An example of a Root Cause analysis illustration produced with BiZZdesign’s HoriZZon platform

An example of a Root Cause analysis illustration produced with BiZZdesign’s HoriZZon platform

This problem analysis tool allows them to identify three core problems within the department – the vastly different nature of the tickets that agents have to deal with on any given day; the poorly integrated and all-around inefficient software platform they’re using to investigate cases for customers; and thirdly, the inadequate organization of the department, whereby, human resources are poorly allocated and processes sluggish. With a good idea of what to address, the team gets to work.

4. Improve

The fourth stage of the DMAIC process is Improve. This is where the actual solutions are brought forth and changes get implemented. The main technique used at this point is Radical design. This simply means that everyone is asked during brainstorming sessions to try and envision a mode of work that is really efficient, both for the customer as well as the CS personnel, without – and this is key – paying any thought to real-world restrictions. So, what are the solutions they reach in the end?

Firstly, there is a division of labor between agents. Effectively they gain a specialization going forward, so that they no longer have to deal with products ranging from mortgages to insurance to the mobile app, payments issues etc. In the new system, everyone has a category (or categories) of tickets assigned to them so they only deal with the cases they specialize in. This brings in a certain level of excellence, which ultimately translates into them being (and sounding, if we’re really mindful of the customers) more knowledgeable as well as solving tickets faster! Not only that, but this way they also feel less stress at work and get higher satisfaction from performing a better job.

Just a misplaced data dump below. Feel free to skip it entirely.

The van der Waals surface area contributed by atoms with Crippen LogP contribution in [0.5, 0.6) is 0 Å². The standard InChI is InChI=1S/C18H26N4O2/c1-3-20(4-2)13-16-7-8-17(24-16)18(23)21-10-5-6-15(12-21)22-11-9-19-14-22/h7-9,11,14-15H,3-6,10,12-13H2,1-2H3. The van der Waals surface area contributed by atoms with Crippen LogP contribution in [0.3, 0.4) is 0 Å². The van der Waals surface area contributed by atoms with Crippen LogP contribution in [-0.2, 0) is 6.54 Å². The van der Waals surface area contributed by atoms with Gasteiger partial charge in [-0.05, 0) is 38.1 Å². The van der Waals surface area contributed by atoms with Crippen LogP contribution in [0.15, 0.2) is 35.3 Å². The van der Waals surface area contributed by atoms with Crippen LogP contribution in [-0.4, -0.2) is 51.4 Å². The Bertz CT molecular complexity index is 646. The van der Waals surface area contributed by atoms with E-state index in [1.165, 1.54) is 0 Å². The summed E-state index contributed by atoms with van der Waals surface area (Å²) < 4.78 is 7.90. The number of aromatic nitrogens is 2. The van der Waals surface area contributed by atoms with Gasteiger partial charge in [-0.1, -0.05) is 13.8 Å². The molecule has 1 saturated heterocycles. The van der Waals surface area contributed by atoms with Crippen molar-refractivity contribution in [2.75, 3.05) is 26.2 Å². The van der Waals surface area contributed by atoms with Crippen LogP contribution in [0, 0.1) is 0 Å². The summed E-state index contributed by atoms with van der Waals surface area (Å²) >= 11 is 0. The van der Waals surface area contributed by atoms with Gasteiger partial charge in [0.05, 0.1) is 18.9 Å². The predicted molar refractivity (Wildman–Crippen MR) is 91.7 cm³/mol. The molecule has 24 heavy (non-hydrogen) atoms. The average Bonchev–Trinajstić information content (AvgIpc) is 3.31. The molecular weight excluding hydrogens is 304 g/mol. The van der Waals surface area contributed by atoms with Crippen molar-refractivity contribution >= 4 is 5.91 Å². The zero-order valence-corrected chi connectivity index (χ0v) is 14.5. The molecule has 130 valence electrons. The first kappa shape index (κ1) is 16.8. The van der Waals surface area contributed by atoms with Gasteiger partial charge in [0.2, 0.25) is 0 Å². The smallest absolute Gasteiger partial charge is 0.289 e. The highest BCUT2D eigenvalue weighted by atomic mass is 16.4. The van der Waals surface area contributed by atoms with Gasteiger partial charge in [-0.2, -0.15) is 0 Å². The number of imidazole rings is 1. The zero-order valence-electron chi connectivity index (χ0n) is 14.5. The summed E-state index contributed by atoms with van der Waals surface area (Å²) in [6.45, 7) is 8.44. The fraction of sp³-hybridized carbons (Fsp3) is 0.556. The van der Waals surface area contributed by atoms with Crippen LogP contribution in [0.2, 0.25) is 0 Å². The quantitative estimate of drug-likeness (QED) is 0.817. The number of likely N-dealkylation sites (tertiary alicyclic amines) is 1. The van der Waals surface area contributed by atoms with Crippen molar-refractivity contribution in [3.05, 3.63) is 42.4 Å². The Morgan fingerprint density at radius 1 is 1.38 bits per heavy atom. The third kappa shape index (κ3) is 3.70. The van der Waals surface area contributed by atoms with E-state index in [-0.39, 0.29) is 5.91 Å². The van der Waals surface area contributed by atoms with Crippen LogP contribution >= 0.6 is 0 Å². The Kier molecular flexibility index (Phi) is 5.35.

Secondly, a repository is created where agents have the ability and are actually actively encouraged to share their knowledge, with rewards awaiting those who rise to the challenge. In addition, a schedule is created for regularly organizing workshops during which staff present case studies of interesting problems, or workarounds for known bugs and so on. This reinforces a mentality of excellence and is a good means to spot candidates for promotions, too.

Thirdly, an incentives system is put in place to encourage the CS team to be at their best every day. In this initial iteration of the system, certain cash bonuses are offered to all the agents if the level of service is kept above a certain level, and the agent with the overall highest performance receives a bonus all for themselves.

5. Control

We’ve reached the last stage in DMAIC – Control. This is a serious case of “last but not least”, since all the improvements in the world won’t make a difference, ultimately, unless they are sustained in the long term. The bank, therefore, formalizes the different specializations within CS with the help of the Human Relations department. This ensures the structure won’t disappear as soon as the present Global Head of CS leaves.

Another measure that they take is to create a quarterly meeting face-to-face between the Head of CS and the CEO, whereby updates and ongoing improvement programs are presented to the head of the company. This lends importance and legitimacy to the entire process improvement endeavor, making people it’s not a fad but an integral part of their mode of operation. In order to drive home this latter idea, a Lean technique called Day starts is implemented. This means at the start of the week, agents and managers get together to discuss ‘the good, the bad, and the ugly’ of the previous week and get everyone motivated for the week ahead (yes, they are called Day starts, but most companies really prefer a weekly approach).

And lastly, online questionnaires and email follow-up programs are created as part of their new KPI (Key Performance Indicators) approach. This is so as to provide constant feedback on the CS team’s performance and help with service level assessment.

Conclusion

To sum up, Lean techniques are a valuable tool that you can employ during process optimization initiatives. The established methodology and intense focus on increased efficiency add great value to the work of a business process improvement team, therefore boosting the likelihood of success. To learn more about Lean management please download our free Lean eBook or get in touch so we can tell you about our Lean services in more detail.